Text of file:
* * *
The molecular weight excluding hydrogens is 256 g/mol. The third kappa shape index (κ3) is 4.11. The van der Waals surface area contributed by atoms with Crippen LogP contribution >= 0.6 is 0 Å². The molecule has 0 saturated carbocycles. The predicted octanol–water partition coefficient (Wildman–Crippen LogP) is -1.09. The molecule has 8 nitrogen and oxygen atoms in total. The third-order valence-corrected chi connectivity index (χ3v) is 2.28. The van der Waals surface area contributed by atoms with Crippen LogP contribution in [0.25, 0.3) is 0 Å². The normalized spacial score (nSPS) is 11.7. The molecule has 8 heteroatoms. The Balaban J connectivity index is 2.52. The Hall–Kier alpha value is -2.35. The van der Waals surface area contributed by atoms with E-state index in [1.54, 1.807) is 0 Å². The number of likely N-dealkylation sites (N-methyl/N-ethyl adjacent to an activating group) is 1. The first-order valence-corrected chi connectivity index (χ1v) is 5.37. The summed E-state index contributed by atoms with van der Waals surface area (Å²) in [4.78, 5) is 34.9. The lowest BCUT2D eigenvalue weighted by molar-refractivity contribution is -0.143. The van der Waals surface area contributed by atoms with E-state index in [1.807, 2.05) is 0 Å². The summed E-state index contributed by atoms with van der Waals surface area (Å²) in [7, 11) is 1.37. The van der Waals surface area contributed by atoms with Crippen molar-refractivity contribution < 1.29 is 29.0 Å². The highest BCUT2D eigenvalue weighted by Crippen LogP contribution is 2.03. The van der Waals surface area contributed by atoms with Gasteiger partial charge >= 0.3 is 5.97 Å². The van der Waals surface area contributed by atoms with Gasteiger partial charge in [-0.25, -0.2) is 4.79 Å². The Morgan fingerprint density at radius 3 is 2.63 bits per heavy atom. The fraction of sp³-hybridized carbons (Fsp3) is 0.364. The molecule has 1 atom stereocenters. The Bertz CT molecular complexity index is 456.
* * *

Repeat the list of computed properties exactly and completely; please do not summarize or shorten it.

The molecular weight excluding hydrogens is 256 g/mol. The third kappa shape index (κ3) is 4.11. The van der Waals surface area contributed by atoms with Crippen LogP contribution >= 0.6 is 0 Å². The molecule has 0 saturated carbocycles. The predicted octanol–water partition coefficient (Wildman–Crippen LogP) is -1.09. The molecule has 8 nitrogen and oxygen atoms in total. The third-order valence-corrected chi connectivity index (χ3v) is 2.28. The van der Waals surface area contributed by atoms with Crippen LogP contribution in [0.25, 0.3) is 0 Å². The normalized spacial score (nSPS) is 11.7. The molecule has 8 heteroatoms. The Balaban J connectivity index is 2.52. The Hall–Kier alpha value is -2.35. The van der Waals surface area contributed by atoms with E-state index in [1.54, 1.807) is 0 Å². The number of likely N-dealkylation sites (N-methyl/N-ethyl adjacent to an activating group) is 1. The first-order valence-corrected chi connectivity index (χ1v) is 5.37. The summed E-state index contributed by atoms with van der Waals surface area (Å²) in [4.78, 5) is 34.9. The lowest BCUT2D eigenvalue weighted by molar-refractivity contribution is -0.143. The van der Waals surface area contributed by atoms with E-state index in [1.807, 2.05) is 0 Å². The summed E-state index contributed by atoms with van der Waals surface area (Å²) in [7, 11) is 1.37. The van der Waals surface area contributed by atoms with Crippen molar-refractivity contribution < 1.29 is 29.0 Å². The highest BCUT2D eigenvalue weighted by Crippen LogP contribution is 2.03. The van der Waals surface area contributed by atoms with Gasteiger partial charge >= 0.3 is 5.97 Å². The van der Waals surface area contributed by atoms with Gasteiger partial charge in [-0.25, -0.2) is 4.79 Å². The Morgan fingerprint density at radius 3 is 2.63 bits per heavy atom. The fraction of sp³-hybridized carbons (Fsp3) is 0.364. The molecule has 1 atom stereocenters. The Bertz CT molecular complexity index is 456.